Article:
Creepin’ Credit Errors

Here's what you can do when mistakes sneak up on you

line and a 21% interest rate or an American Express Gold with an unlimited credit line.

As with the Johnsons, it is a very bad idea to assume your credit is as it should be. There could be an unintentional mistake on the part of the credit reporting agency (CRA) or an information provider such as a credit card company. Student loan organizations or mortgage lenders may have records that reflect you still owe them, while you are certain that your bills have been paid. Your former spouse could have agreed to pay all of your joint debts in your divorce decree, but several years later you learn that one of the debts appears on your credit report. Or, worse, yet, you could be a victim of identity fraud if another person uses your Social Security number. We’ve polled several experts who offer tips on how you can protect yourself from credit foul-ups. Here’s what they suggest:

All of our experts agree that, without a doubt, every consumer should order a copy of his or her credit report at least once a year. “Any consumer who is thinking of making a large purchase such as a home, car, or condominium should first get his or her credit report from all three major credit bureaus. The reason is [that each agency] may have different records and you don’t know which [agency] a company will use,” says Shirley Rooker, president of Call for Action, an international nonprofit network of consumer hotlines in Bethesda, Maryland.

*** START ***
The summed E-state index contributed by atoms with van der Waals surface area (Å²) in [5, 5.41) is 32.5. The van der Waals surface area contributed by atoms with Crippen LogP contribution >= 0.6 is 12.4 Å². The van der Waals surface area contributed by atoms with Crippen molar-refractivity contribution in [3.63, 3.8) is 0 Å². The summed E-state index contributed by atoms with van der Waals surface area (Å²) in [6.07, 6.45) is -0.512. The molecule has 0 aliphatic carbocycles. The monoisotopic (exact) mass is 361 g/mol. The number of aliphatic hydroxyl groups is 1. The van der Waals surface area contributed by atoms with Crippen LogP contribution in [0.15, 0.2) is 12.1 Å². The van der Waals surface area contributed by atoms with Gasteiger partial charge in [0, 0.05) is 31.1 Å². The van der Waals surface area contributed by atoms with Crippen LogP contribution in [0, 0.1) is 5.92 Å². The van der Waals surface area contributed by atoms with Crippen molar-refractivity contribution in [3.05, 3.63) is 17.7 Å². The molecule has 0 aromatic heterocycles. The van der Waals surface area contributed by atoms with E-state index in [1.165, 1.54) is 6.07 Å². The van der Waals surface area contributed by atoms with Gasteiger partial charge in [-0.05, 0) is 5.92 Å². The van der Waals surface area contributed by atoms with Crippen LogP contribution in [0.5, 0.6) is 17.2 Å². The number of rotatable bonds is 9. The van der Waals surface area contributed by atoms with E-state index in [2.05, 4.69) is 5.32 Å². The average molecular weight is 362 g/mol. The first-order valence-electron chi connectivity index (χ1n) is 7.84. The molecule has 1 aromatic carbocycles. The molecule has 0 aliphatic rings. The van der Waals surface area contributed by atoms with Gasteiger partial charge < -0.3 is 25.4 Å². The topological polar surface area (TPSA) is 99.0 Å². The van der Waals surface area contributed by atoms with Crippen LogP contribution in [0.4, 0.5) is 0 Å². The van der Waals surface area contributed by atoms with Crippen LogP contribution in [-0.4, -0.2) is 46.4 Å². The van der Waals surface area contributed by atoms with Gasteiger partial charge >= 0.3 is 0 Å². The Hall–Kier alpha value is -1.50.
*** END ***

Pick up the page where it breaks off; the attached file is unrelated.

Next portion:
You can call, write, or go online to order credit reports from the three major CRAs (see sidebar). These companies gather and sell data–which reveals information about your credit worthiness–to creditors, insurers, employers, and other businesses.

There is no charge for a credit report if you have been denied credit, insurance, or employment as a result of what your credit report reveals, or if you’re the victim of identity theft. However, you must request your credit report within 60 days. Also, you are entitled to one free report a year if you receive welfare benefits, your report is inaccurate because of fraud, or if you are unemployed and plan to work within 60 days. Some states require credit bureaus to offer consumers a complimentary report, even if they are not denied credit. Other states charge up to $9.20 per report. When ordering a report, provide your full name, current address, previous address, spouse’s name (if applicable), Social Security number, and date of birth.


Once you have received and reviewed your credit report, it is important to remember that regardless of what any credit report “doctors” or “clinics” may advertise, they cannot change correct information on your credit report–even if it is negative. Accurate, negative information (i.e., late payments) cannot be removed for seven years. It takes 10 years for bankruptcies. However, you have a right to correct and have complete information on your credit report under the Fair Credit Reporting Act (FCRA).


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